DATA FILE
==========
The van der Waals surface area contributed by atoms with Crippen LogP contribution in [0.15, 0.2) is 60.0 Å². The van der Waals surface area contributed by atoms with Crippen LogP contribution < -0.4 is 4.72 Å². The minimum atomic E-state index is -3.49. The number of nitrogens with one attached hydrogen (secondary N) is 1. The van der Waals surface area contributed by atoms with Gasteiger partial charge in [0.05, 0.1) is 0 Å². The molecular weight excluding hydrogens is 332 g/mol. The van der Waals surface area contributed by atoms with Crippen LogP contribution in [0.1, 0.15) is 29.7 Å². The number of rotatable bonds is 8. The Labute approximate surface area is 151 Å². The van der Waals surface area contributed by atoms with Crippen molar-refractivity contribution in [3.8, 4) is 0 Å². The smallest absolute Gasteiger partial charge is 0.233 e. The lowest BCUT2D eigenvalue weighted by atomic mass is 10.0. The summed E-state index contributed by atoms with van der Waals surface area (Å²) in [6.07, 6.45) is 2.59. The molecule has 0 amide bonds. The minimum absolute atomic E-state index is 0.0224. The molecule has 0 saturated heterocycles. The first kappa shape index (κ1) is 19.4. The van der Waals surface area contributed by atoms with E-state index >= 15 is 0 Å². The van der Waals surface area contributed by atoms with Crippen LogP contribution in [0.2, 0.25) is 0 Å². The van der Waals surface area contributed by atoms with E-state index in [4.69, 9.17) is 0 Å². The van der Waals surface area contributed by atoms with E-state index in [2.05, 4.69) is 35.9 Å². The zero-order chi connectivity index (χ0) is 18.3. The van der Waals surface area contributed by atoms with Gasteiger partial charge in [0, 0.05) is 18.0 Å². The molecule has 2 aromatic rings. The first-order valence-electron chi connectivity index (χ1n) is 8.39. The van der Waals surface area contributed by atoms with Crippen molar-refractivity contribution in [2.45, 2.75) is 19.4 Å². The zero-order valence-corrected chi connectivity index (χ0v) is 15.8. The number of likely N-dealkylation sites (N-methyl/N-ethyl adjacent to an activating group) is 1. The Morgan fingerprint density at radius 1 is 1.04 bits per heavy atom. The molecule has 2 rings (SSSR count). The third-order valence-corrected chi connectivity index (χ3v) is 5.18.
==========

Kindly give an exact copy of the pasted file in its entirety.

The van der Waals surface area contributed by atoms with Crippen LogP contribution in [0.15, 0.2) is 60.0 Å². The van der Waals surface area contributed by atoms with Crippen LogP contribution < -0.4 is 4.72 Å². The minimum atomic E-state index is -3.49. The number of nitrogens with one attached hydrogen (secondary N) is 1. The van der Waals surface area contributed by atoms with Gasteiger partial charge in [0.05, 0.1) is 0 Å². The molecular weight excluding hydrogens is 332 g/mol. The van der Waals surface area contributed by atoms with Crippen LogP contribution in [0.1, 0.15) is 29.7 Å². The number of rotatable bonds is 8. The Labute approximate surface area is 151 Å². The van der Waals surface area contributed by atoms with Crippen molar-refractivity contribution in [3.8, 4) is 0 Å². The smallest absolute Gasteiger partial charge is 0.233 e. The lowest BCUT2D eigenvalue weighted by atomic mass is 10.0. The summed E-state index contributed by atoms with van der Waals surface area (Å²) in [6.07, 6.45) is 2.59. The molecule has 0 amide bonds. The minimum absolute atomic E-state index is 0.0224. The molecule has 0 saturated heterocycles. The first kappa shape index (κ1) is 19.4. The van der Waals surface area contributed by atoms with E-state index >= 15 is 0 Å². The van der Waals surface area contributed by atoms with Crippen LogP contribution in [0.2, 0.25) is 0 Å². The van der Waals surface area contributed by atoms with E-state index in [4.69, 9.17) is 0 Å². The van der Waals surface area contributed by atoms with E-state index in [2.05, 4.69) is 35.9 Å². The zero-order chi connectivity index (χ0) is 18.3. The van der Waals surface area contributed by atoms with Gasteiger partial charge in [0, 0.05) is 18.0 Å². The molecule has 2 aromatic rings. The first-order valence-electron chi connectivity index (χ1n) is 8.39. The van der Waals surface area contributed by atoms with Crippen molar-refractivity contribution in [2.45, 2.75) is 19.4 Å². The zero-order valence-corrected chi connectivity index (χ0v) is 15.8. The number of likely N-dealkylation sites (N-methyl/N-ethyl adjacent to an activating group) is 1. The Morgan fingerprint density at radius 1 is 1.04 bits per heavy atom. The molecule has 2 rings (SSSR count). The third-order valence-corrected chi connectivity index (χ3v) is 5.18.